Multiman Publishing (2011)
Country of Origin:
10 scenarios, 3 8" x 22" unmounted geoboards (60, 61, 62)
Action Pack 7 (AP7) is the latest in what passes, in ASL terms, for a flood of Action Packs in recent years, bringing new boards and new life to a geomorphic map system that had been growing stale due to a map stagnation. Unlike several of its predecessors, AP7 is totally unthemed, hearkening back in this regard to the halcyon days of Action Pack 1 and Action Pack 2, when men were men and scenario packs presented a savory smörgåsbord of unrelated ASL actions.
All three boards (designed by ASL map gurus Don Petros and Tom Repetti) are excellent, both well-drawn and executed as well as being solid and useful additions to the ASL pantheon of boards. Scenario designers will like the lot of them.
Board 60 is a massive city/hill board, eminently suitable for situations in Italy, Greece, Albania, Yugoslavia, and elsewhere. The two-level hill spans almost the length of the board, and the buildings on the hill are not simply a few huts–there are some solid constructions here. A narrow road winds its way through the town. It is a very well-rendered board, and there is little not to like here. The only criticism that one can offer of it is that the buildings largely end when the hill does, which makes for a less than seamless transition from this board to an adjoining urban board.
Board 61 is that wonderful comparative rarity in ASL–a wilderness board. Indeed, it is a true wilderness board, not even a wilderness-compatible board; not a single building obstructs the beauty of nature on this map. The board presents two level-two hills between which is a wide valley (including an actual ASL valley as part of it). This board could be useful in a variety of situations in the Soviet Union, Finland, the Balkans, and the PTO.
The third board, Board 62, screams out for PTO. It is wilderness-compatible–the only buildings are a few hutlike buildings that, if need be, could easily be covered by three overlays. It is flat (level 0 terrain, plus a level -1 valley), with patches of orchards/palm trees, woods/jungle, and grain/kunai. The boards work well as half-boards, too. It too is a nice board.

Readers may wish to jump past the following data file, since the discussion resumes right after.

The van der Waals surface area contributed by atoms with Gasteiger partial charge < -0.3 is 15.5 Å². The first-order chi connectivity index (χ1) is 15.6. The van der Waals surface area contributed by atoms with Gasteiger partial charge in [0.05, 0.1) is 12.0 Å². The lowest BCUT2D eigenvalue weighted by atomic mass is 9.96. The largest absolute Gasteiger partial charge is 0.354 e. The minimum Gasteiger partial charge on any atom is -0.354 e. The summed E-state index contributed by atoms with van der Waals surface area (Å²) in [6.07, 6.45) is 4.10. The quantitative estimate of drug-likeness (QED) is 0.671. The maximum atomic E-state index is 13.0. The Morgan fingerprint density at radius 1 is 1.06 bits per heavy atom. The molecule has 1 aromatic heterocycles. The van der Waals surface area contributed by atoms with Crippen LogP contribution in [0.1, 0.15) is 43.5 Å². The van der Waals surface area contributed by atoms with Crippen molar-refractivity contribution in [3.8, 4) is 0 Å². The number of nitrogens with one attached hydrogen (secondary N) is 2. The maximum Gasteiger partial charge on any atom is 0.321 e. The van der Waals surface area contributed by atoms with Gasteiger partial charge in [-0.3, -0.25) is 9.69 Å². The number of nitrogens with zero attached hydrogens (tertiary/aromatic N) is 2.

The 10 scenarios represent a range of dates, places, and actions, including the Soviet Union 1941 (Soviets vs. Germans) & 1943 (Soviets vs. Germans), Tunisia 1942 (British vs. Germans/Italians), Poland 1944 (Soviets vs. Germans), Burma 1943 (Indians vs. Japanese) & 1944 (British/Indians vs. Japanese), France 1944 (Americans vs. Germans), Germany 1944 (Americans vs. Germans), Sicily 1943 (British vs. Germans), and New Guinea 1943 (Australians vs. Japanese). There’s a little something for almost everyone here.
The scenario mix skews somewhat towards the large here; about half the scenarios are large (though none are very large), with the rest divided between small and medium-sized actions. It is still a decent mix. No scenarios use the Night rules; one scenario uses Air Support and one scenario uses OBA. One scenario, AP65 (Baw Drop), uses the Air Drop rules, but only for some supplies.
Three of the scenarios use some of the recently printed boards; the remaining scenarios use only the boards from AP7 and/or older boards.
Many of the scenarios feature interesting situations. AP63 (The Nutcracker) features a Soviet attack on skis, supported by light armor, against a motley collection of German defenders with some nasty guns. How long those guns will operate under conditions of Extreme Winter is anybody’s guess! Unfortunately, it seems a bit hard on the Soviets.
After this winter action, players are likely to want to feel the warm sun on their backs, so a perfect way to cleanse the climatic palate is to play AP70 (Sons of Slava), a summery action featuring some heavier armor. This fun east front late war scenario depicts another Soviet attack, with 12 squads (8 of them cavalry), supported by a T-34 and 3 SU-85s. The Germans, who are conducting a fighting withdrawal, have 9 mediocre squads with some good MGs, as well as some mines and, to keep the Soviet armor honest, a PzJg III/IV. A couple of Pz IVH’s join the fun later on. To win, the Soviets must exit more VP than the Germans; however, German infantry on a particular hill also count as VP, so the Soviets have an impetus to clear the hill, too.